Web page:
Whatever the truth about the strength of your feelings; that says nothing about the strength of the truth of your assertions.
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Re: Honorverse ramblings and musings
Post by cthia   » Mon Dec 03, 2018 9:48 am

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tlb wrote:
Daryl wrote:The best human societies are founded on egalitarianism, with equality of opportunity and no discrimination.
That may not be optimal with a society made up of very different species with very different abilities and outlooks. There may well have to be safeguards to protect all sentient citizens, just as we now have laws to protect the slower witted from con merchants.
As an example, code duello where the challenged gets to choose the weapons would have to be different.

cthia wrote:Spray paint that thought onto the canvass of a society exclusively founded on religion and righteousness, colored by the current discussion. Burdette's ignorance should have been protected by righteousness. He was still innocent until proven guilty. And the charge of guilt could have been tainted by Satan and his harlot. There is an ongoing war between God and Satan - good and evil. A true Christian should not await secular laws to catch-up with righteousness.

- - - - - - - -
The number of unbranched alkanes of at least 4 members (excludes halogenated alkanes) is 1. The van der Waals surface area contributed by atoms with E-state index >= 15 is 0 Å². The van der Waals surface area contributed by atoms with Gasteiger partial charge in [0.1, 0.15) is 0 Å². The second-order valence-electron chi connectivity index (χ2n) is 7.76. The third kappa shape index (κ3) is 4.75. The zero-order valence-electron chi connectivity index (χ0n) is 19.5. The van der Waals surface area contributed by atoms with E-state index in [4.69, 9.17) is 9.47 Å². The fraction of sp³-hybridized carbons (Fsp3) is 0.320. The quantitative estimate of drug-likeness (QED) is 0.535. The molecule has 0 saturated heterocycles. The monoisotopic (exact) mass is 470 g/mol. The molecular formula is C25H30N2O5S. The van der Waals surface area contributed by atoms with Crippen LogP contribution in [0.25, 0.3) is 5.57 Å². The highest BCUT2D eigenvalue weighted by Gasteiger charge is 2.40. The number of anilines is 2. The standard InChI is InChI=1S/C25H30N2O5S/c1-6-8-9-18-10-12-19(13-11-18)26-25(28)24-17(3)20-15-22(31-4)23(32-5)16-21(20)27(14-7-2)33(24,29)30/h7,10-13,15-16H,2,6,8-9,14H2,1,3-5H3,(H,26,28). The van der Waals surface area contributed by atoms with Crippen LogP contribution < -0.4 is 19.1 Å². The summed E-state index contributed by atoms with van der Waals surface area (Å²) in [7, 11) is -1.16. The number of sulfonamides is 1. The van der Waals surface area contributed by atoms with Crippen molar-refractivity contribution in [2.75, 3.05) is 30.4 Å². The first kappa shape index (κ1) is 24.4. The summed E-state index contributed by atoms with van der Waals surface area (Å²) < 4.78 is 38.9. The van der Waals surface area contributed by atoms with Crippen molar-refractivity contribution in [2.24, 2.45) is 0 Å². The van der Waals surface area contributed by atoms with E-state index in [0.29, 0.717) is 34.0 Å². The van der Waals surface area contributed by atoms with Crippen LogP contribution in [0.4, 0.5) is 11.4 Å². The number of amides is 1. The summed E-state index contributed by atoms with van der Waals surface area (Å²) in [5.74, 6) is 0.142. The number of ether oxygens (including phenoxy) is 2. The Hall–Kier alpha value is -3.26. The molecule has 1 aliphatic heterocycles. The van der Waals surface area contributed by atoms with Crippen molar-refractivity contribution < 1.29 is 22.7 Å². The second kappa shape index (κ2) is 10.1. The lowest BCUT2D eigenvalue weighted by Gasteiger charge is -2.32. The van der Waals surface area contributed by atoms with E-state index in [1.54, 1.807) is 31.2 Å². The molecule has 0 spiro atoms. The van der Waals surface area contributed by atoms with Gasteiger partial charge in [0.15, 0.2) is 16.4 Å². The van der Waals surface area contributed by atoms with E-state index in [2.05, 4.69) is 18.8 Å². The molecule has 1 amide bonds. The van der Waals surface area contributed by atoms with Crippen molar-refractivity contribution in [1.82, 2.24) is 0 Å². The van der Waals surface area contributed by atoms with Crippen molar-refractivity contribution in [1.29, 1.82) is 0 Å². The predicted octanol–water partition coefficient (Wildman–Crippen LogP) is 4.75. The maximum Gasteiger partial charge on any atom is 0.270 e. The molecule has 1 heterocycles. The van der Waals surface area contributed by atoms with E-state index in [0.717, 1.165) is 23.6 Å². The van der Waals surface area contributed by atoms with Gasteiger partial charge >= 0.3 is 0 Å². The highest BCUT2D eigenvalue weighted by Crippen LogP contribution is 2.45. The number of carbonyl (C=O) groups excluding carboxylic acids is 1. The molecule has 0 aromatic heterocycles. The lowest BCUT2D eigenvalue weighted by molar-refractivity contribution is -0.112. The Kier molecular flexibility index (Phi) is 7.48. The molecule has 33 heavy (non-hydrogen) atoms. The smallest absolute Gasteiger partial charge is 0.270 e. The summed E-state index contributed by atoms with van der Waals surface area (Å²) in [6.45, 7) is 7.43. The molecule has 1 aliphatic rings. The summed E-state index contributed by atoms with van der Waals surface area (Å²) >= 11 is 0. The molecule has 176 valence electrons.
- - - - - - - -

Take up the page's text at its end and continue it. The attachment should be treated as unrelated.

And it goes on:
All I know is that honestly, I personally could not have kept the truth from him and lived with myself afterward, sleeping peacefully at night. There must be something intrinsically wrong there, or I wouldn't be too hard on myself, having survived a duel.

My notions, though they have a tendency to be controversial in nature are oftentimes like pulling teeth. Oftentimes you eventually come around. Eventually. :roll: :D :roll:

I very much doubt that the rules of the dueling code would be changed much: perhaps some limits on the choice of weapon, but the right to choose is already a safeguard to make a challenger think twice. However the code is more likely to change that a little noted, rarely used part of the Constitution; that is more likely to be simply removed.